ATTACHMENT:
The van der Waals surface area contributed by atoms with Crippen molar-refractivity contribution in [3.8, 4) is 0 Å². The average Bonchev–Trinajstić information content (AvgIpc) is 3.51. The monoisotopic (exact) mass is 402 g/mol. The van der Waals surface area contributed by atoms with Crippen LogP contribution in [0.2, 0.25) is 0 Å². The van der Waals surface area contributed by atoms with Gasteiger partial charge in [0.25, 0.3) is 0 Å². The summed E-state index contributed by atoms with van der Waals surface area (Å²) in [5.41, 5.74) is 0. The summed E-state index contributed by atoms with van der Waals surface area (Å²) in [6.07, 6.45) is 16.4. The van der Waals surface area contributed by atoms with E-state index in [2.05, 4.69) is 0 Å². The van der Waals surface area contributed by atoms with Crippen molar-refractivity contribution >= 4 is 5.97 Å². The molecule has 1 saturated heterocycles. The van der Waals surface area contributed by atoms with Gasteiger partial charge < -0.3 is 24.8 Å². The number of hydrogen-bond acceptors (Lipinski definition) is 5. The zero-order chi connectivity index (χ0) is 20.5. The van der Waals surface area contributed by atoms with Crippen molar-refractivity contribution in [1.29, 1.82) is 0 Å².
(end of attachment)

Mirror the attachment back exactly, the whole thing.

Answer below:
The van der Waals surface area contributed by atoms with Crippen molar-refractivity contribution in [3.8, 4) is 0 Å². The average Bonchev–Trinajstić information content (AvgIpc) is 3.51. The monoisotopic (exact) mass is 402 g/mol. The van der Waals surface area contributed by atoms with Crippen LogP contribution in [0.2, 0.25) is 0 Å². The van der Waals surface area contributed by atoms with Gasteiger partial charge in [0.25, 0.3) is 0 Å². The summed E-state index contributed by atoms with van der Waals surface area (Å²) in [5.41, 5.74) is 0. The summed E-state index contributed by atoms with van der Waals surface area (Å²) in [6.07, 6.45) is 16.4. The van der Waals surface area contributed by atoms with E-state index in [2.05, 4.69) is 0 Å². The van der Waals surface area contributed by atoms with Crippen molar-refractivity contribution >= 4 is 5.97 Å². The molecule has 1 saturated heterocycles. The van der Waals surface area contributed by atoms with Gasteiger partial charge < -0.3 is 24.8 Å². The number of hydrogen-bond acceptors (Lipinski definition) is 5. The zero-order chi connectivity index (χ0) is 20.5. The van der Waals surface area contributed by atoms with Crippen molar-refractivity contribution in [1.29, 1.82) is 0 Å².